Tuesday, September 28, 2010

Death Penalty Executions Delayed Due to Drug Shortage - Associated Content - associatedcontent.com

Converted Gas Chamber, San Quentin

Death Penalty Executions Delayed Due to Drug Shortage - Associated Content - associatedcontent.com

Hospira an Illinois based company suspended the production of Pentothal. Pentothal consists of sodium thiopental, which is one of the three drugs combined to create the lethal injection commonly used in death penalty executions.

Sodium thiopental is a barbiturate primarily used to anesthetize surgical patients, induce medical comas and sometimes to euthanize animals.

Hospira is the sole producer of the drug and reports that the shortage could last until next March. The company claims that the shortage is due to unspecified problems with its raw-material suppliers.

As a result of the shortage, several of the 17 prisoners condemned to be put to death by the end of January are likely to receive a temporary reprieve.

33 of the 35 states that still put prisoners to death use the three-drug approach. The remaining two, Ohio and Washington, have opted for using a single heavy dose of sodium thiopental.

Oklahoma and Kentucky have already postponed scheduled executions. Arizona does not have the drug and anticipates that a scheduled October execution will be delayed.

On September 29, after a five-year ban on the death penalty, California was scheduled to execute Albert Greenwood, convicted of raping and murdering a 15-year-old girl in 1980; that execution will likely not be carried out.

In Oklahoma, two convicted killers are scheduled for lethal injections and only one dose of the drug needed to execute them is available.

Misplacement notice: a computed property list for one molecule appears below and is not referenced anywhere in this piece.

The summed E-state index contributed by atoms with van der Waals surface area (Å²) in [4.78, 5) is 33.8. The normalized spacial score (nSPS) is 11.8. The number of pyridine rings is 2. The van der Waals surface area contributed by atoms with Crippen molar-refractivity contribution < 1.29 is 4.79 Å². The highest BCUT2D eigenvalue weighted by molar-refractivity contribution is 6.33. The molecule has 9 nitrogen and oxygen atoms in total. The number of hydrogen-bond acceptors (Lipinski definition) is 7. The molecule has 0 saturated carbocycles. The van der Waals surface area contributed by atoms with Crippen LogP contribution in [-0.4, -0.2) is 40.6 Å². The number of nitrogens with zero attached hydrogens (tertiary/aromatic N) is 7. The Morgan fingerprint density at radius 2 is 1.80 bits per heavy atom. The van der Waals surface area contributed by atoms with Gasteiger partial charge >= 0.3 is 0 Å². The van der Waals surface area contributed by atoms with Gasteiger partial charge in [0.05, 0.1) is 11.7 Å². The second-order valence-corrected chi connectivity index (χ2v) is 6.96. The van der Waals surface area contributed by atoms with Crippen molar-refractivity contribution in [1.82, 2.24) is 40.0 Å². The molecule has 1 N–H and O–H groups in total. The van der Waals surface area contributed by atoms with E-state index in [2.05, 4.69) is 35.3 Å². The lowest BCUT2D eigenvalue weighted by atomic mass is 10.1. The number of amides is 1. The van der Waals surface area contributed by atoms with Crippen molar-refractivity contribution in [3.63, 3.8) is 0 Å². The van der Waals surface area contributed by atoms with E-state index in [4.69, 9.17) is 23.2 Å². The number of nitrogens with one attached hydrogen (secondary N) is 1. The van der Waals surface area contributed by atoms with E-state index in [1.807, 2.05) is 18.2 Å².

Matters became complicated for Oklahoma when the drug shortage pushed back the execution of 38-year-old Jeffrey Matthews who was scheduled to die Aug. 17 for the murder of one of his relatives during a burglary.

Officials wanted to use a substitute drug; Matthews' attorneys objected and a judge stayed his execution until October 16. Prison officials say they have since secured one dose of sodium thiopental for his execution, and they planned to use it on Matthews.

However, attorneys for Donald Wackerly, the second inmate scheduled for execution before Matthews, claim the substitute that his client will receive is inappropriate and possibly inhumane.

A judge then ruled the single dose of sodium thiopental should be used on Wackerly, who was convicted of murdering a fisherman during a robbery in 1996, instead of Matthews.

Matthews' attorneys then successfully obtained another hearing to further delay his execution, citing potential problems with the sedative switch.

What a mess, to say the least. Death Penalty Information Center Director Richard Dieter likened the mess in Oklahoma to “Russian Roulette.”

Skepticism regarding the merits of the shortage exists because of Hospira’s stance against their products being utilized in executions. Hospira sent out letters last March containing the following statement:

“Hospira provides these products because they improve or save lives and markets them solely for use as indicated on the product labeling. As such, we do not support the use of any of our products in capital punishment procedures.”

The one state not experiencing shortage issues is Texas,
the nation's busiest death penalty state. Texas has enough of the drug on hand to carry out the three executions scheduled before the end of the year, which would bring its total number of executions for 2010 to 15.

States looking to avoid protracted delays in pending executions will undoubtedly face legal challenges if they seek to use an alternative drug to replace Pentothal, which is Hospira’s brand name for sodium thiopental.

Pentothal, part of the three-drug cocktail that creates the lethal injection, is designed to sedate inmates before they are injected with the drugs that paralyze them and stop their hearts.



Libertas said...

I caught this one a second time around. Keep the awareness flowing.

ilovemyhouse said...

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